What do identity theft, WhatsApp, and a maliciously crafted Microsoft Word document have in common? To answer that, allow me to rewind a bit.
We’re almost a full year into the COVID-19 pandemic, and pharmaceutical companies have been under considerable pressure to secure their data as healthcare becomes a prime target for organized cybercrime. The concurrent pivot to remote work and collaboration has spurred the rapid adoption of cloud services across all industries, especially for healthcare organizations where there has been an increase in telemedicine and new remote work requirements.
With all eyes on healthcare, we’ve seen cyberattackers become even more creative when infiltrating organizations under the radar.
Enter: an attacker posing as a recruiter leveraging a fraudulent LinkedIn profile based off an actual person with an extensive background in recruiting. This threat actor contacts people with the lure of a lucrative job offer, establishing rapport with their target via WhatsApp over several days. Finally, the target receives an infected Word document that, upon opening, would provide the attacker with access to an organization’s system. This social engineering allowed hackers to target and compromise company staff, just like the unsuspecting Employee Zero at Sanofi, a multinational pharmaceutical company. This is where our story starts.
I had the privilege of sitting down with Jean-Yves Poichotte, Group Head of Cybersecurity at Sanofi, and Richard Webster, Head of Cyber Security Operations Center at Sanofi, to discuss how this attack unfolded and why partnering with Vectra was critical to preventing a data breach.
"We have many vendors,” Jean-Yves said. “Rare are those which dedicate a certain level of partnership. Vectra and its team are bringing a partnership mindset.”
Adding value with Cognito
What happens when accounts are compromised, and an attacker infiltrates your organization through completely legitimate tools and processes? The malicious behavior of the attacker is hidden amongst the “normal” noise and doesn’t stand out with endpoint scans. In cases like this, endpoint detection and response (EDR) solutions have already been infected and can no longer combat the threat. This is precisely the problem that Sanofi solved with Vectra.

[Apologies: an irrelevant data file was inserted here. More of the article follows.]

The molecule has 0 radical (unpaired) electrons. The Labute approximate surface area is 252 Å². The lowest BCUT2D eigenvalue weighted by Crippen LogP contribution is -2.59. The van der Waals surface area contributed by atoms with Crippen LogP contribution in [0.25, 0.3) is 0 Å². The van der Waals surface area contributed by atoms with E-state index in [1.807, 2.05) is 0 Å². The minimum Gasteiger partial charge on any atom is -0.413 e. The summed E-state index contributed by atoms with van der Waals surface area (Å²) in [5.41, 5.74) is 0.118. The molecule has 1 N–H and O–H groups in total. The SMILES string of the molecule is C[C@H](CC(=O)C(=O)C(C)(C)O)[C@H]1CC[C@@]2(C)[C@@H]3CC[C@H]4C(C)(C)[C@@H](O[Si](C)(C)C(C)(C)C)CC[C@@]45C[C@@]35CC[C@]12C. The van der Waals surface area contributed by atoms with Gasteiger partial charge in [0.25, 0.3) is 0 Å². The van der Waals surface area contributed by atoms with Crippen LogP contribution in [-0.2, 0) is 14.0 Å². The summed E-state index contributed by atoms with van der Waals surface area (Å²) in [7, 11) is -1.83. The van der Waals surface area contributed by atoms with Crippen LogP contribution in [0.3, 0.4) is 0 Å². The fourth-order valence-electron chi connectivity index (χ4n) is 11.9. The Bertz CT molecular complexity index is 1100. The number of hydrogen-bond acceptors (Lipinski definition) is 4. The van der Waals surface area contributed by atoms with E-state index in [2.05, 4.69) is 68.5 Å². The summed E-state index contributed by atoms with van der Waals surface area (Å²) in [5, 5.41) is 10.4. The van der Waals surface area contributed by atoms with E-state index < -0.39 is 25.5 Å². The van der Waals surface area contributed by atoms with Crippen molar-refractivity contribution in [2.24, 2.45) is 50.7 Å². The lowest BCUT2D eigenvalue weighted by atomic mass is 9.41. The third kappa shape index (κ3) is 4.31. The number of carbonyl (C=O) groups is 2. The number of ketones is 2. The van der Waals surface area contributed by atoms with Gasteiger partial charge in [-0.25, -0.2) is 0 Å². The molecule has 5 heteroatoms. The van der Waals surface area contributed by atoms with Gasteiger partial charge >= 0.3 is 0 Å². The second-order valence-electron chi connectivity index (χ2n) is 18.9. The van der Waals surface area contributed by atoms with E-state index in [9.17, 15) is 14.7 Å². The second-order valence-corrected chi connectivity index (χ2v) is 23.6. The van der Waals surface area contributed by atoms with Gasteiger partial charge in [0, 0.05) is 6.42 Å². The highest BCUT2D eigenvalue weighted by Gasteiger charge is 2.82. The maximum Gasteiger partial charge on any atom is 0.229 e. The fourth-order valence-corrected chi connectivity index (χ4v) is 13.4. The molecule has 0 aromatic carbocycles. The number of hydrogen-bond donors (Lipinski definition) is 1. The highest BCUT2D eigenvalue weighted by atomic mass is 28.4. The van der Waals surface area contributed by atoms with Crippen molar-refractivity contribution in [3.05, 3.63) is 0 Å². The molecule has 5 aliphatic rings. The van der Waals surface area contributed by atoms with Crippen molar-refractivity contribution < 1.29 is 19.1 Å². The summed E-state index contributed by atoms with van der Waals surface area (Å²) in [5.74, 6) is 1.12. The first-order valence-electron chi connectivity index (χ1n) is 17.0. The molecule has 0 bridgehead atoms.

We filled a specific gap in Sanofi’s security journey, giving them full visibility and coverage between their enterprise and cloud deployments including their AWS infrastructure. During red team testing, Sanofi required a solution that would detect attacks that bypass existing tools such as EDR and would be impossible to find in security information and event management (SIEM) systems.
The Cognito Network Detection and Response (NDR) platform from Vectra applies AI-derived machine learning algorithms to automatically detect, prioritize, and respond to in-progress cyberattack behaviors. Cognito provides high-fidelity visibility into the entire network and cloud, as well as all applications, operating systems, and devices, including bring your own device (BYOD) and Internet of Things (IoT).
Cognito’s ability to continuously monitor all network and cloud traffic plus the addition of AWS VPC traffic mirror data makes it impossible for attackers to circumvent. Prioritizing the highest-risk threats with a high degree of certainty enables a confident approach to automating threat surveillance. According to Richard, the Cognito technology is what allowed their organization to detect and shut down the attack.
NDR augments the SOC